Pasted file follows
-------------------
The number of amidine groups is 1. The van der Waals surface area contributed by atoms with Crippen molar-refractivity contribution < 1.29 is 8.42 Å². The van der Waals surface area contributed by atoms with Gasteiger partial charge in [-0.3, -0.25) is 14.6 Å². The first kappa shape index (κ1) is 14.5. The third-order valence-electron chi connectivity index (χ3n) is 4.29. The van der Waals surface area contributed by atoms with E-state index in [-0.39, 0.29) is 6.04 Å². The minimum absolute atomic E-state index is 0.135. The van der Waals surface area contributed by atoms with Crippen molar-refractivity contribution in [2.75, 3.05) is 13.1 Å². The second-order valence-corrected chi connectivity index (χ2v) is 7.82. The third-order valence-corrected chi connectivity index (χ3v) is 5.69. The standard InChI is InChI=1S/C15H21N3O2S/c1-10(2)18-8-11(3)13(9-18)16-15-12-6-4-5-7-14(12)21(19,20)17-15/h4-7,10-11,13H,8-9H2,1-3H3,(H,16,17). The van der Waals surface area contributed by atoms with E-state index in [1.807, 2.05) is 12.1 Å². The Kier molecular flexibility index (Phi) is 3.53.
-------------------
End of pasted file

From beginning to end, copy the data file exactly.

The number of amidine groups is 1. The van der Waals surface area contributed by atoms with Crippen molar-refractivity contribution < 1.29 is 8.42 Å². The van der Waals surface area contributed by atoms with Gasteiger partial charge in [-0.3, -0.25) is 14.6 Å². The first kappa shape index (κ1) is 14.5. The third-order valence-electron chi connectivity index (χ3n) is 4.29. The van der Waals surface area contributed by atoms with E-state index in [-0.39, 0.29) is 6.04 Å². The minimum absolute atomic E-state index is 0.135. The van der Waals surface area contributed by atoms with Crippen molar-refractivity contribution in [2.75, 3.05) is 13.1 Å². The second-order valence-corrected chi connectivity index (χ2v) is 7.82. The third-order valence-corrected chi connectivity index (χ3v) is 5.69. The standard InChI is InChI=1S/C15H21N3O2S/c1-10(2)18-8-11(3)13(9-18)16-15-12-6-4-5-7-14(12)21(19,20)17-15/h4-7,10-11,13H,8-9H2,1-3H3,(H,16,17). The van der Waals surface area contributed by atoms with E-state index in [1.807, 2.05) is 12.1 Å². The Kier molecular flexibility index (Phi) is 3.53.